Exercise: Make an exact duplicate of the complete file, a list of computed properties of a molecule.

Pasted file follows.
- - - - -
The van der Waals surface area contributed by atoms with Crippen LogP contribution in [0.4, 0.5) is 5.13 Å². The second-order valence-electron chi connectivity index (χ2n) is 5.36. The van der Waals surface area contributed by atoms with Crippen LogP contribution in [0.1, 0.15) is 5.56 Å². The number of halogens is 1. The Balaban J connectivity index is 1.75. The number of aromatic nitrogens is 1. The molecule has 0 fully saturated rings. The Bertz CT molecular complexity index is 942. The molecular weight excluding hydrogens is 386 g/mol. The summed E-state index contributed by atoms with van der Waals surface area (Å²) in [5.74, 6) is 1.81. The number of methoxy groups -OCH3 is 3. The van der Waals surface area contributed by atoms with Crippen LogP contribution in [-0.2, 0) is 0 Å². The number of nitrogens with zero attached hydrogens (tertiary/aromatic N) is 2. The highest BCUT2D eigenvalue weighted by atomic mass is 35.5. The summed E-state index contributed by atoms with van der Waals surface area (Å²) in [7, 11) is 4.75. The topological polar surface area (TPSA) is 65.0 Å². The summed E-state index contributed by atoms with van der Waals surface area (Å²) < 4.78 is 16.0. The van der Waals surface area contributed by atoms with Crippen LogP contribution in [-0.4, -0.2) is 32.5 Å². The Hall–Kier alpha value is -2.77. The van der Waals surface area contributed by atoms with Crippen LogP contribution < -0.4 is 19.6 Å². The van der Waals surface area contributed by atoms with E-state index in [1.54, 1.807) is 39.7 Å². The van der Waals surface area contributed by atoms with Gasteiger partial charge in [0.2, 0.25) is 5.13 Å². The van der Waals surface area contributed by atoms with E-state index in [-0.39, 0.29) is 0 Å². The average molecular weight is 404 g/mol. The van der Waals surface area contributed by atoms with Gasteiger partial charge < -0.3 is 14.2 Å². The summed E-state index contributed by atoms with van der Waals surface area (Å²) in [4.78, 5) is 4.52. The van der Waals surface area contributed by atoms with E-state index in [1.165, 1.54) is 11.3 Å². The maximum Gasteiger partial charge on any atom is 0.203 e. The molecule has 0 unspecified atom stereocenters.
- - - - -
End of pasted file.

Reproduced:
The van der Waals surface area contributed by atoms with Crippen LogP contribution in [0.4, 0.5) is 5.13 Å². The second-order valence-electron chi connectivity index (χ2n) is 5.36. The van der Waals surface area contributed by atoms with Crippen LogP contribution in [0.1, 0.15) is 5.56 Å². The number of halogens is 1. The Balaban J connectivity index is 1.75. The number of aromatic nitrogens is 1. The molecule has 0 fully saturated rings. The Bertz CT molecular complexity index is 942. The molecular weight excluding hydrogens is 386 g/mol. The summed E-state index contributed by atoms with van der Waals surface area (Å²) in [5.74, 6) is 1.81. The number of methoxy groups -OCH3 is 3. The van der Waals surface area contributed by atoms with Crippen LogP contribution in [-0.2, 0) is 0 Å². The number of nitrogens with zero attached hydrogens (tertiary/aromatic N) is 2. The highest BCUT2D eigenvalue weighted by atomic mass is 35.5. The summed E-state index contributed by atoms with van der Waals surface area (Å²) in [7, 11) is 4.75. The topological polar surface area (TPSA) is 65.0 Å². The summed E-state index contributed by atoms with van der Waals surface area (Å²) < 4.78 is 16.0. The van der Waals surface area contributed by atoms with Crippen LogP contribution in [-0.4, -0.2) is 32.5 Å². The Hall–Kier alpha value is -2.77. The van der Waals surface area contributed by atoms with Crippen LogP contribution < -0.4 is 19.6 Å². The van der Waals surface area contributed by atoms with E-state index in [1.54, 1.807) is 39.7 Å². The van der Waals surface area contributed by atoms with Gasteiger partial charge in [0.2, 0.25) is 5.13 Å². The van der Waals surface area contributed by atoms with E-state index in [-0.39, 0.29) is 0 Å². The average molecular weight is 404 g/mol. The van der Waals surface area contributed by atoms with Gasteiger partial charge < -0.3 is 14.2 Å². The summed E-state index contributed by atoms with van der Waals surface area (Å²) in [4.78, 5) is 4.52. The van der Waals surface area contributed by atoms with E-state index in [1.165, 1.54) is 11.3 Å². The maximum Gasteiger partial charge on any atom is 0.203 e. The molecule has 0 unspecified atom stereocenters.